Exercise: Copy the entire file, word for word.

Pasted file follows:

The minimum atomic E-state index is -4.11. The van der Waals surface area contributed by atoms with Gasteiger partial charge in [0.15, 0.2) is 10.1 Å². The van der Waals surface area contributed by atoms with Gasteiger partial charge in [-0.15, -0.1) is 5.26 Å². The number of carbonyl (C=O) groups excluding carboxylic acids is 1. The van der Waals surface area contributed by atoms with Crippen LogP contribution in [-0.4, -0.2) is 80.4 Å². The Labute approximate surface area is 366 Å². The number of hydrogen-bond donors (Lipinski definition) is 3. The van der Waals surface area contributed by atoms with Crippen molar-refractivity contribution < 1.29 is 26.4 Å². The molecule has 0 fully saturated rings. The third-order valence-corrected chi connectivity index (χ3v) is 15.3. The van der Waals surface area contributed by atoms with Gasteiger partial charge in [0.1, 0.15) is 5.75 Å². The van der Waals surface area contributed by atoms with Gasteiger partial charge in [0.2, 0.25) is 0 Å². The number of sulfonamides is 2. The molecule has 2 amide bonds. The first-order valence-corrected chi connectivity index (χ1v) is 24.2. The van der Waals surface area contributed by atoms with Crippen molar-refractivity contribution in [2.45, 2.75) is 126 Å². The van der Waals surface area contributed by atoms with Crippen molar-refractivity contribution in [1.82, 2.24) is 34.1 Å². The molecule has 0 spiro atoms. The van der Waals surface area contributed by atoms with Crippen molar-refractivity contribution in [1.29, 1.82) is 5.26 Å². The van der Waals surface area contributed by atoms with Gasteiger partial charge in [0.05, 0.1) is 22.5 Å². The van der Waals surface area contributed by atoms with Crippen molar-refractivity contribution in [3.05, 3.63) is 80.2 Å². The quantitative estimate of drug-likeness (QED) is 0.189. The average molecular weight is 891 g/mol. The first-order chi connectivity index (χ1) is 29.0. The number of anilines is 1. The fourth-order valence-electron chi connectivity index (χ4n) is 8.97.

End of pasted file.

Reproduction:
The minimum atomic E-state index is -4.11. The van der Waals surface area contributed by atoms with Gasteiger partial charge in [0.15, 0.2) is 10.1 Å². The van der Waals surface area contributed by atoms with Gasteiger partial charge in [-0.15, -0.1) is 5.26 Å². The number of carbonyl (C=O) groups excluding carboxylic acids is 1. The van der Waals surface area contributed by atoms with Crippen LogP contribution in [-0.4, -0.2) is 80.4 Å². The Labute approximate surface area is 366 Å². The number of hydrogen-bond donors (Lipinski definition) is 3. The van der Waals surface area contributed by atoms with Crippen molar-refractivity contribution < 1.29 is 26.4 Å². The molecule has 0 fully saturated rings. The third-order valence-corrected chi connectivity index (χ3v) is 15.3. The van der Waals surface area contributed by atoms with Gasteiger partial charge in [0.1, 0.15) is 5.75 Å². The van der Waals surface area contributed by atoms with Gasteiger partial charge in [0.2, 0.25) is 0 Å². The number of sulfonamides is 2. The molecule has 2 amide bonds. The first-order valence-corrected chi connectivity index (χ1v) is 24.2. The van der Waals surface area contributed by atoms with Crippen molar-refractivity contribution in [2.45, 2.75) is 126 Å². The van der Waals surface area contributed by atoms with Crippen molar-refractivity contribution in [1.82, 2.24) is 34.1 Å². The molecule has 0 spiro atoms. The van der Waals surface area contributed by atoms with Crippen molar-refractivity contribution in [1.29, 1.82) is 5.26 Å². The van der Waals surface area contributed by atoms with Gasteiger partial charge in [0.05, 0.1) is 22.5 Å². The van der Waals surface area contributed by atoms with Crippen molar-refractivity contribution in [3.05, 3.63) is 80.2 Å². The quantitative estimate of drug-likeness (QED) is 0.189. The average molecular weight is 891 g/mol. The first-order chi connectivity index (χ1) is 29.0. The number of anilines is 1. The fourth-order valence-electron chi connectivity index (χ4n) is 8.97.